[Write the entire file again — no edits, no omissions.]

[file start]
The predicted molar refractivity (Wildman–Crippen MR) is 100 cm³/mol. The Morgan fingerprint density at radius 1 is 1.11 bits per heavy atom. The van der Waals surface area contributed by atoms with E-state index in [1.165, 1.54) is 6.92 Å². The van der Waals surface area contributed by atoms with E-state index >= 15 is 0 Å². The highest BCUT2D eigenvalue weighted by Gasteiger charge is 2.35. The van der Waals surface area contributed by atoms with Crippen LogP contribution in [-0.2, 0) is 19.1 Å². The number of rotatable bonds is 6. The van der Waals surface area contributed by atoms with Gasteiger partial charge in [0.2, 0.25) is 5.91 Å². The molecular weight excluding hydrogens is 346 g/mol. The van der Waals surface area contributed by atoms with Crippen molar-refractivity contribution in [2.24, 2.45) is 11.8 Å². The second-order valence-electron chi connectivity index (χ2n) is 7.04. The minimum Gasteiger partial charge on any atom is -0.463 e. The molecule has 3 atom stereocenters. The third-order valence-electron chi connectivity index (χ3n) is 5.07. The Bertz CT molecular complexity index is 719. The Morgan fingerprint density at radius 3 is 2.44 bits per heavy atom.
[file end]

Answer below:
The predicted molar refractivity (Wildman–Crippen MR) is 100 cm³/mol. The Morgan fingerprint density at radius 1 is 1.11 bits per heavy atom. The van der Waals surface area contributed by atoms with E-state index in [1.165, 1.54) is 6.92 Å². The van der Waals surface area contributed by atoms with E-state index >= 15 is 0 Å². The highest BCUT2D eigenvalue weighted by Gasteiger charge is 2.35. The van der Waals surface area contributed by atoms with Crippen LogP contribution in [-0.2, 0) is 19.1 Å². The number of rotatable bonds is 6. The van der Waals surface area contributed by atoms with Gasteiger partial charge in [0.2, 0.25) is 5.91 Å². The molecular weight excluding hydrogens is 346 g/mol. The van der Waals surface area contributed by atoms with Crippen molar-refractivity contribution in [2.24, 2.45) is 11.8 Å². The second-order valence-electron chi connectivity index (χ2n) is 7.04. The minimum Gasteiger partial charge on any atom is -0.463 e. The molecule has 3 atom stereocenters. The third-order valence-electron chi connectivity index (χ3n) is 5.07. The Bertz CT molecular complexity index is 719. The Morgan fingerprint density at radius 3 is 2.44 bits per heavy atom.